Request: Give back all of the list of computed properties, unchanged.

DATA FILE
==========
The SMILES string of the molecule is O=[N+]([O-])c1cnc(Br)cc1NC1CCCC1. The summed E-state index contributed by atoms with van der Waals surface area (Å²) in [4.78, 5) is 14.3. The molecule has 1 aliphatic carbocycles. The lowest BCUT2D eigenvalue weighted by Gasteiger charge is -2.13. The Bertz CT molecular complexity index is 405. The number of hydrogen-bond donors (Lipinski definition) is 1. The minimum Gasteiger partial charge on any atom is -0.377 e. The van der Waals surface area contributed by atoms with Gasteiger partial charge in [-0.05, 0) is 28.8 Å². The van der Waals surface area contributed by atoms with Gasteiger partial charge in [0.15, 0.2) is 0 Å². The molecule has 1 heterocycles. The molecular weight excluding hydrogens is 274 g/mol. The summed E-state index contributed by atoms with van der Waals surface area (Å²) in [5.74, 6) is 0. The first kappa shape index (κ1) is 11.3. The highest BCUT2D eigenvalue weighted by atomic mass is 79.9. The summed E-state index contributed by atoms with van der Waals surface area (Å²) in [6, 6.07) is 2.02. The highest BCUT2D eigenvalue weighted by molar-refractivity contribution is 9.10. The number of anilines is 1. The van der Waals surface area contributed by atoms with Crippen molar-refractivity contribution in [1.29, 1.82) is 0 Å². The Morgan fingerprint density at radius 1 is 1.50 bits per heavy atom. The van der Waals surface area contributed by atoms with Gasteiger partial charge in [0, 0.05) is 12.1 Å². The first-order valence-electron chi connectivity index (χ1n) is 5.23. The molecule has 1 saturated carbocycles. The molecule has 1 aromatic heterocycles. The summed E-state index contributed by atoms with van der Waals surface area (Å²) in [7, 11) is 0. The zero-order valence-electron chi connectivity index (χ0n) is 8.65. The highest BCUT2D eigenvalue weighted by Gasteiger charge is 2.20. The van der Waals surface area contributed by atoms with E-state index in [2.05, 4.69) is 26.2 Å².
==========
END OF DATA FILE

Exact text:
The SMILES string of the molecule is O=[N+]([O-])c1cnc(Br)cc1NC1CCCC1. The summed E-state index contributed by atoms with van der Waals surface area (Å²) in [4.78, 5) is 14.3. The molecule has 1 aliphatic carbocycles. The lowest BCUT2D eigenvalue weighted by Gasteiger charge is -2.13. The Bertz CT molecular complexity index is 405. The number of hydrogen-bond donors (Lipinski definition) is 1. The minimum Gasteiger partial charge on any atom is -0.377 e. The van der Waals surface area contributed by atoms with Gasteiger partial charge in [-0.05, 0) is 28.8 Å². The van der Waals surface area contributed by atoms with Gasteiger partial charge in [0.15, 0.2) is 0 Å². The molecule has 1 heterocycles. The molecular weight excluding hydrogens is 274 g/mol. The summed E-state index contributed by atoms with van der Waals surface area (Å²) in [5.74, 6) is 0. The first kappa shape index (κ1) is 11.3. The highest BCUT2D eigenvalue weighted by atomic mass is 79.9. The summed E-state index contributed by atoms with van der Waals surface area (Å²) in [6, 6.07) is 2.02. The highest BCUT2D eigenvalue weighted by molar-refractivity contribution is 9.10. The number of anilines is 1. The van der Waals surface area contributed by atoms with Crippen molar-refractivity contribution in [1.29, 1.82) is 0 Å². The Morgan fingerprint density at radius 1 is 1.50 bits per heavy atom. The van der Waals surface area contributed by atoms with Gasteiger partial charge in [0, 0.05) is 12.1 Å². The first-order valence-electron chi connectivity index (χ1n) is 5.23. The molecule has 1 saturated carbocycles. The molecule has 1 aromatic heterocycles. The summed E-state index contributed by atoms with van der Waals surface area (Å²) in [7, 11) is 0. The zero-order valence-electron chi connectivity index (χ0n) is 8.65. The highest BCUT2D eigenvalue weighted by Gasteiger charge is 2.20. The van der Waals surface area contributed by atoms with E-state index in [2.05, 4.69) is 26.2 Å².